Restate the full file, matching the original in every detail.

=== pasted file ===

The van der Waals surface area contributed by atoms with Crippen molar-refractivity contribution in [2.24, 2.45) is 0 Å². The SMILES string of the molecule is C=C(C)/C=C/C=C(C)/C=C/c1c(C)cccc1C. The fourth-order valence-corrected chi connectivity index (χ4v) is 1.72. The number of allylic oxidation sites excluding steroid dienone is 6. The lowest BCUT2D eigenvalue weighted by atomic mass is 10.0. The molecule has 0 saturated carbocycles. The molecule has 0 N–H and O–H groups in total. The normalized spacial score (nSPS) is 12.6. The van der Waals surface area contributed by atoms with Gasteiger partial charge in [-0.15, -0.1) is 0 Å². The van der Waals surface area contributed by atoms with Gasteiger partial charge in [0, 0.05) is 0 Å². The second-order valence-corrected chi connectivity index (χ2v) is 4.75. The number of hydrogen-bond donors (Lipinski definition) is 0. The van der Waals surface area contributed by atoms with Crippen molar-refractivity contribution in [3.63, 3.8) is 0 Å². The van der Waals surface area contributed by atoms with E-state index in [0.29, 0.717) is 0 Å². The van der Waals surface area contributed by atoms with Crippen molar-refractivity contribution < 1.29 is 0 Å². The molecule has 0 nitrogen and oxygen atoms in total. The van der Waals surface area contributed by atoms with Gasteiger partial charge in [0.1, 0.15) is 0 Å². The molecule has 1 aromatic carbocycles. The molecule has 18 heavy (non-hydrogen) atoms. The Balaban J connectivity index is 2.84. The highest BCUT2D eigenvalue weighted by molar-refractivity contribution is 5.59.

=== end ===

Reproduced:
The van der Waals surface area contributed by atoms with Crippen molar-refractivity contribution in [2.24, 2.45) is 0 Å². The SMILES string of the molecule is C=C(C)/C=C/C=C(C)/C=C/c1c(C)cccc1C. The fourth-order valence-corrected chi connectivity index (χ4v) is 1.72. The number of allylic oxidation sites excluding steroid dienone is 6. The lowest BCUT2D eigenvalue weighted by atomic mass is 10.0. The molecule has 0 saturated carbocycles. The molecule has 0 N–H and O–H groups in total. The normalized spacial score (nSPS) is 12.6. The van der Waals surface area contributed by atoms with Gasteiger partial charge in [-0.15, -0.1) is 0 Å². The van der Waals surface area contributed by atoms with Gasteiger partial charge in [0, 0.05) is 0 Å². The second-order valence-corrected chi connectivity index (χ2v) is 4.75. The number of hydrogen-bond donors (Lipinski definition) is 0. The van der Waals surface area contributed by atoms with Crippen molar-refractivity contribution in [3.63, 3.8) is 0 Å². The van der Waals surface area contributed by atoms with E-state index in [0.29, 0.717) is 0 Å². The van der Waals surface area contributed by atoms with Crippen molar-refractivity contribution < 1.29 is 0 Å². The molecule has 0 nitrogen and oxygen atoms in total. The van der Waals surface area contributed by atoms with Gasteiger partial charge in [0.1, 0.15) is 0 Å². The molecule has 1 aromatic carbocycles. The molecule has 18 heavy (non-hydrogen) atoms. The Balaban J connectivity index is 2.84. The highest BCUT2D eigenvalue weighted by molar-refractivity contribution is 5.59.